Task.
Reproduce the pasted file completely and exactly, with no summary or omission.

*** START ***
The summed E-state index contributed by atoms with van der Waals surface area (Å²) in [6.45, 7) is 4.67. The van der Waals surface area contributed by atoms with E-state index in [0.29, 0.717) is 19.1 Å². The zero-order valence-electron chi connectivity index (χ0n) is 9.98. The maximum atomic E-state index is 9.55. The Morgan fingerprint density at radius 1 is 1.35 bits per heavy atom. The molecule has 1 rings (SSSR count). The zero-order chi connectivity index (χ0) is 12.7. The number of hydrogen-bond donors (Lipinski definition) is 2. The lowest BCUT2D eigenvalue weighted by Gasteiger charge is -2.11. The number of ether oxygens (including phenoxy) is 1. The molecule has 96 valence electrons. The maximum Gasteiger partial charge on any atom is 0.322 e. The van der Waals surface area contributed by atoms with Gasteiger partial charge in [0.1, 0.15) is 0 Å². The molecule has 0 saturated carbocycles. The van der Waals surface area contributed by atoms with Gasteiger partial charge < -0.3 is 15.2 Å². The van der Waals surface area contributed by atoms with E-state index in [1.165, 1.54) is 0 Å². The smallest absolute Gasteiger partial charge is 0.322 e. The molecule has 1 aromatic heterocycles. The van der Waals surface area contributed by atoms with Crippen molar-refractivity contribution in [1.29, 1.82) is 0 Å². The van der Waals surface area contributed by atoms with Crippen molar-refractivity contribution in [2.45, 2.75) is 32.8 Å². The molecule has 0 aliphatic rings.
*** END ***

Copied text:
The summed E-state index contributed by atoms with van der Waals surface area (Å²) in [6.45, 7) is 4.67. The van der Waals surface area contributed by atoms with E-state index in [0.29, 0.717) is 19.1 Å². The zero-order valence-electron chi connectivity index (χ0n) is 9.98. The maximum atomic E-state index is 9.55. The Morgan fingerprint density at radius 1 is 1.35 bits per heavy atom. The molecule has 1 rings (SSSR count). The zero-order chi connectivity index (χ0) is 12.7. The number of hydrogen-bond donors (Lipinski definition) is 2. The lowest BCUT2D eigenvalue weighted by Gasteiger charge is -2.11. The number of ether oxygens (including phenoxy) is 1. The molecule has 96 valence electrons. The maximum Gasteiger partial charge on any atom is 0.322 e. The van der Waals surface area contributed by atoms with Gasteiger partial charge in [0.1, 0.15) is 0 Å². The molecule has 0 saturated carbocycles. The van der Waals surface area contributed by atoms with Gasteiger partial charge < -0.3 is 15.2 Å². The van der Waals surface area contributed by atoms with E-state index in [1.165, 1.54) is 0 Å². The smallest absolute Gasteiger partial charge is 0.322 e. The molecule has 1 aromatic heterocycles. The van der Waals surface area contributed by atoms with Crippen molar-refractivity contribution in [1.29, 1.82) is 0 Å². The van der Waals surface area contributed by atoms with Crippen molar-refractivity contribution in [2.45, 2.75) is 32.8 Å². The molecule has 0 aliphatic rings.